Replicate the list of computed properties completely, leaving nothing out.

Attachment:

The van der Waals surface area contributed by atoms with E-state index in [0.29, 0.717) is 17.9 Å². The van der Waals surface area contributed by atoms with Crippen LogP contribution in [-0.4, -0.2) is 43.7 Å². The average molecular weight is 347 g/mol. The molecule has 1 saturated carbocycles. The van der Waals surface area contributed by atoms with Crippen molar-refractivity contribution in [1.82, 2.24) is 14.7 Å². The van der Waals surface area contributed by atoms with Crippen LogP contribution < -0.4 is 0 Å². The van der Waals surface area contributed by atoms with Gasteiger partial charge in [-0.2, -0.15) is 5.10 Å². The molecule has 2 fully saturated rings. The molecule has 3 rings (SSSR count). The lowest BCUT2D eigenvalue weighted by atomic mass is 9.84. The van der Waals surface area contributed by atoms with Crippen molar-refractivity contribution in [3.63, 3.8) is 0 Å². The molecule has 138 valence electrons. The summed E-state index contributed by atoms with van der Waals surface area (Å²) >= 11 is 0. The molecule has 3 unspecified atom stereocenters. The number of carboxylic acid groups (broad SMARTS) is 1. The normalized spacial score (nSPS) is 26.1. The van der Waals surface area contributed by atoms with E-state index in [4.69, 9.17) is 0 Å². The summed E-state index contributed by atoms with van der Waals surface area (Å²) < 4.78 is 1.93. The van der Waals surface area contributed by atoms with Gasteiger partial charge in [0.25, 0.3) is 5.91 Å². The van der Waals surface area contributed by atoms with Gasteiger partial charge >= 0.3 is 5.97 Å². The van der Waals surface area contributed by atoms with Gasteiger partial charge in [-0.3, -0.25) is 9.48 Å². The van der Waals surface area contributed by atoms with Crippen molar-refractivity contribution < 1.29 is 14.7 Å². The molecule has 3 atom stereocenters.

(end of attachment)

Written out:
The van der Waals surface area contributed by atoms with E-state index in [0.29, 0.717) is 17.9 Å². The van der Waals surface area contributed by atoms with Crippen LogP contribution in [-0.4, -0.2) is 43.7 Å². The average molecular weight is 347 g/mol. The molecule has 1 saturated carbocycles. The van der Waals surface area contributed by atoms with Crippen molar-refractivity contribution in [1.82, 2.24) is 14.7 Å². The van der Waals surface area contributed by atoms with Crippen LogP contribution < -0.4 is 0 Å². The van der Waals surface area contributed by atoms with Gasteiger partial charge in [-0.2, -0.15) is 5.10 Å². The molecule has 2 fully saturated rings. The molecule has 3 rings (SSSR count). The lowest BCUT2D eigenvalue weighted by atomic mass is 9.84. The van der Waals surface area contributed by atoms with Crippen molar-refractivity contribution in [3.63, 3.8) is 0 Å². The molecule has 138 valence electrons. The summed E-state index contributed by atoms with van der Waals surface area (Å²) >= 11 is 0. The molecule has 3 unspecified atom stereocenters. The number of carboxylic acid groups (broad SMARTS) is 1. The normalized spacial score (nSPS) is 26.1. The van der Waals surface area contributed by atoms with E-state index in [4.69, 9.17) is 0 Å². The summed E-state index contributed by atoms with van der Waals surface area (Å²) < 4.78 is 1.93. The van der Waals surface area contributed by atoms with Gasteiger partial charge in [0.25, 0.3) is 5.91 Å². The van der Waals surface area contributed by atoms with Gasteiger partial charge >= 0.3 is 5.97 Å². The van der Waals surface area contributed by atoms with Gasteiger partial charge in [-0.3, -0.25) is 9.48 Å². The van der Waals surface area contributed by atoms with Crippen molar-refractivity contribution < 1.29 is 14.7 Å². The molecule has 3 atom stereocenters.